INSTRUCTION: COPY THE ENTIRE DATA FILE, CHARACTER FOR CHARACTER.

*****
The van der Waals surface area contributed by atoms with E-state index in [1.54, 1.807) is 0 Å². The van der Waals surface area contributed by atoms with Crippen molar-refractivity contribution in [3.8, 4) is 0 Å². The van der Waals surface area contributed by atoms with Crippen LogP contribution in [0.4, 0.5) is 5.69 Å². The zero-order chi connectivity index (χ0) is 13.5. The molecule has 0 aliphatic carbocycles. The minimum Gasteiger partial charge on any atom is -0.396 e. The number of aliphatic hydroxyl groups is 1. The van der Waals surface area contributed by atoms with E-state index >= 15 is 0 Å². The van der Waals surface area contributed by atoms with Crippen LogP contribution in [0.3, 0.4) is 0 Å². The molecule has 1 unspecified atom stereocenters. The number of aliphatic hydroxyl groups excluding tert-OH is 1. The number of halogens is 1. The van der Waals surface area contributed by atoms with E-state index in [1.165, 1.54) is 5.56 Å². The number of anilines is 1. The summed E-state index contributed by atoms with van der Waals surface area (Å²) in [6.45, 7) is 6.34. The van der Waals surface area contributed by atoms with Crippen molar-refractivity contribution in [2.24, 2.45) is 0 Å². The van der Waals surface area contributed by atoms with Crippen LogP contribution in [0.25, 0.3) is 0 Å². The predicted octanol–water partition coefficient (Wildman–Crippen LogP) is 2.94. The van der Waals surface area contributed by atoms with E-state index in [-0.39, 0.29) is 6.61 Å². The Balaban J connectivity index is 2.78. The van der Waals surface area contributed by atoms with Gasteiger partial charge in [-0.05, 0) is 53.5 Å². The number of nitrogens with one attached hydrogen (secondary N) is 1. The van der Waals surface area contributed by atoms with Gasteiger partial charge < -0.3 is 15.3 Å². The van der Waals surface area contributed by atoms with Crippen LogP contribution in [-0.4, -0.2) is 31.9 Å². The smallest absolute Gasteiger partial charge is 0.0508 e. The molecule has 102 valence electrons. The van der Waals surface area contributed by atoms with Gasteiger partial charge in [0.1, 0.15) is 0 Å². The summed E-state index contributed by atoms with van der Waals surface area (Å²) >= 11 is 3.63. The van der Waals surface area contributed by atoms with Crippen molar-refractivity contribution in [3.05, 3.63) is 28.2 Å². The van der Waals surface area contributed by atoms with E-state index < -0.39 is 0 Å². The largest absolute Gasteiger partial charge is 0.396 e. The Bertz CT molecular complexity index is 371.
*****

The van der Waals surface area contributed by atoms with E-state index in [1.54, 1.807) is 0 Å². The van der Waals surface area contributed by atoms with Crippen molar-refractivity contribution in [3.8, 4) is 0 Å². The van der Waals surface area contributed by atoms with Crippen LogP contribution in [0.4, 0.5) is 5.69 Å². The zero-order chi connectivity index (χ0) is 13.5. The molecule has 0 aliphatic carbocycles. The minimum Gasteiger partial charge on any atom is -0.396 e. The number of aliphatic hydroxyl groups is 1. The van der Waals surface area contributed by atoms with E-state index >= 15 is 0 Å². The van der Waals surface area contributed by atoms with Crippen LogP contribution in [0.3, 0.4) is 0 Å². The molecule has 1 unspecified atom stereocenters. The number of aliphatic hydroxyl groups excluding tert-OH is 1. The number of halogens is 1. The van der Waals surface area contributed by atoms with E-state index in [1.165, 1.54) is 5.56 Å². The number of anilines is 1. The summed E-state index contributed by atoms with van der Waals surface area (Å²) in [6.45, 7) is 6.34. The van der Waals surface area contributed by atoms with Crippen molar-refractivity contribution in [2.24, 2.45) is 0 Å². The van der Waals surface area contributed by atoms with Crippen LogP contribution in [0.25, 0.3) is 0 Å². The predicted octanol–water partition coefficient (Wildman–Crippen LogP) is 2.94. The van der Waals surface area contributed by atoms with E-state index in [-0.39, 0.29) is 6.61 Å². The Balaban J connectivity index is 2.78. The van der Waals surface area contributed by atoms with Gasteiger partial charge in [-0.05, 0) is 53.5 Å². The number of nitrogens with one attached hydrogen (secondary N) is 1. The van der Waals surface area contributed by atoms with Gasteiger partial charge < -0.3 is 15.3 Å². The van der Waals surface area contributed by atoms with Crippen LogP contribution in [-0.4, -0.2) is 31.9 Å². The smallest absolute Gasteiger partial charge is 0.0508 e. The molecule has 102 valence electrons. The van der Waals surface area contributed by atoms with Gasteiger partial charge in [0.1, 0.15) is 0 Å². The summed E-state index contributed by atoms with van der Waals surface area (Å²) >= 11 is 3.63. The van der Waals surface area contributed by atoms with Crippen molar-refractivity contribution in [3.05, 3.63) is 28.2 Å². The van der Waals surface area contributed by atoms with E-state index < -0.39 is 0 Å². The largest absolute Gasteiger partial charge is 0.396 e. The Bertz CT molecular complexity index is 371.